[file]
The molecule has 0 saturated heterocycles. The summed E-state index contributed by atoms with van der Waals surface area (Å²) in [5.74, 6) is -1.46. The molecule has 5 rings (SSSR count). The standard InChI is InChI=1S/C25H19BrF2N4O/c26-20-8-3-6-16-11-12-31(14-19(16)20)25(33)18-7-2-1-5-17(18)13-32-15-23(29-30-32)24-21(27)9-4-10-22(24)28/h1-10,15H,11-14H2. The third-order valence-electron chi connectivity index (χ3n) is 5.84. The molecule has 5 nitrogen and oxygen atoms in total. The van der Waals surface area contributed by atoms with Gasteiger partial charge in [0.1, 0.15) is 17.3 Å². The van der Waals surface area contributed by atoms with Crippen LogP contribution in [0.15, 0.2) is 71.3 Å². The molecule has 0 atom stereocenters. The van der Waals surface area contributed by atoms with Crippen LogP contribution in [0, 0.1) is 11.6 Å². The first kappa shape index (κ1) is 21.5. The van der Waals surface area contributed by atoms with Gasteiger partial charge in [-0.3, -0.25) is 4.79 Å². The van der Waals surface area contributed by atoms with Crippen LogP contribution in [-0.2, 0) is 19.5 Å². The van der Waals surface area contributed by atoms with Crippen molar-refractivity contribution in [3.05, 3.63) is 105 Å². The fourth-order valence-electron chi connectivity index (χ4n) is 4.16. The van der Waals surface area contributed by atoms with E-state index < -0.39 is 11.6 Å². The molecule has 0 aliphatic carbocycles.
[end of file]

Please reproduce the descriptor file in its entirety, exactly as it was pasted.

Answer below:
The molecule has 0 saturated heterocycles. The summed E-state index contributed by atoms with van der Waals surface area (Å²) in [5.74, 6) is -1.46. The molecule has 5 rings (SSSR count). The standard InChI is InChI=1S/C25H19BrF2N4O/c26-20-8-3-6-16-11-12-31(14-19(16)20)25(33)18-7-2-1-5-17(18)13-32-15-23(29-30-32)24-21(27)9-4-10-22(24)28/h1-10,15H,11-14H2. The third-order valence-electron chi connectivity index (χ3n) is 5.84. The molecule has 5 nitrogen and oxygen atoms in total. The van der Waals surface area contributed by atoms with Gasteiger partial charge in [0.1, 0.15) is 17.3 Å². The van der Waals surface area contributed by atoms with Crippen LogP contribution in [0.15, 0.2) is 71.3 Å². The molecule has 0 atom stereocenters. The van der Waals surface area contributed by atoms with Crippen LogP contribution in [0, 0.1) is 11.6 Å². The first kappa shape index (κ1) is 21.5. The van der Waals surface area contributed by atoms with Gasteiger partial charge in [-0.3, -0.25) is 4.79 Å². The van der Waals surface area contributed by atoms with Crippen LogP contribution in [-0.2, 0) is 19.5 Å². The van der Waals surface area contributed by atoms with Crippen molar-refractivity contribution in [3.05, 3.63) is 105 Å². The fourth-order valence-electron chi connectivity index (χ4n) is 4.16. The van der Waals surface area contributed by atoms with E-state index < -0.39 is 11.6 Å². The molecule has 0 aliphatic carbocycles.